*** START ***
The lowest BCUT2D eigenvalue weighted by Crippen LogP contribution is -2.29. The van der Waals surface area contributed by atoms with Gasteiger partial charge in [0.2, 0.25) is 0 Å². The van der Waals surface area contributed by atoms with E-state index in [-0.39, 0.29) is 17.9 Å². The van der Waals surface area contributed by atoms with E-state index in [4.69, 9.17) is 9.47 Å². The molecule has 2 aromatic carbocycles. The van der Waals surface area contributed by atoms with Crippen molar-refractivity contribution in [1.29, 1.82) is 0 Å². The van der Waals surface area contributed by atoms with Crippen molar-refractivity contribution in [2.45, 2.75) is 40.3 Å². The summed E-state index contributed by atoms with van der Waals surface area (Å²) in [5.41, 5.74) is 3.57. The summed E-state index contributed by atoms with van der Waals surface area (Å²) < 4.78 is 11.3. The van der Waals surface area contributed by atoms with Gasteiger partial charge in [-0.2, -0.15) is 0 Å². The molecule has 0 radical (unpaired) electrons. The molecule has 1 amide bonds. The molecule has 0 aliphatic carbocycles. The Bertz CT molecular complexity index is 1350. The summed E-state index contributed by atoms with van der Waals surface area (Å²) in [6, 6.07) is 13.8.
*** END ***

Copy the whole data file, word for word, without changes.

The lowest BCUT2D eigenvalue weighted by Crippen LogP contribution is -2.29. The van der Waals surface area contributed by atoms with Gasteiger partial charge in [0.2, 0.25) is 0 Å². The van der Waals surface area contributed by atoms with E-state index in [-0.39, 0.29) is 17.9 Å². The van der Waals surface area contributed by atoms with E-state index in [4.69, 9.17) is 9.47 Å². The molecule has 2 aromatic carbocycles. The van der Waals surface area contributed by atoms with Crippen molar-refractivity contribution in [1.29, 1.82) is 0 Å². The van der Waals surface area contributed by atoms with Crippen molar-refractivity contribution in [2.45, 2.75) is 40.3 Å². The summed E-state index contributed by atoms with van der Waals surface area (Å²) in [5.41, 5.74) is 3.57. The summed E-state index contributed by atoms with van der Waals surface area (Å²) < 4.78 is 11.3. The van der Waals surface area contributed by atoms with Gasteiger partial charge in [-0.2, -0.15) is 0 Å². The molecule has 0 radical (unpaired) electrons. The molecule has 1 amide bonds. The molecule has 0 aliphatic carbocycles. The Bertz CT molecular complexity index is 1350. The summed E-state index contributed by atoms with van der Waals surface area (Å²) in [6, 6.07) is 13.8.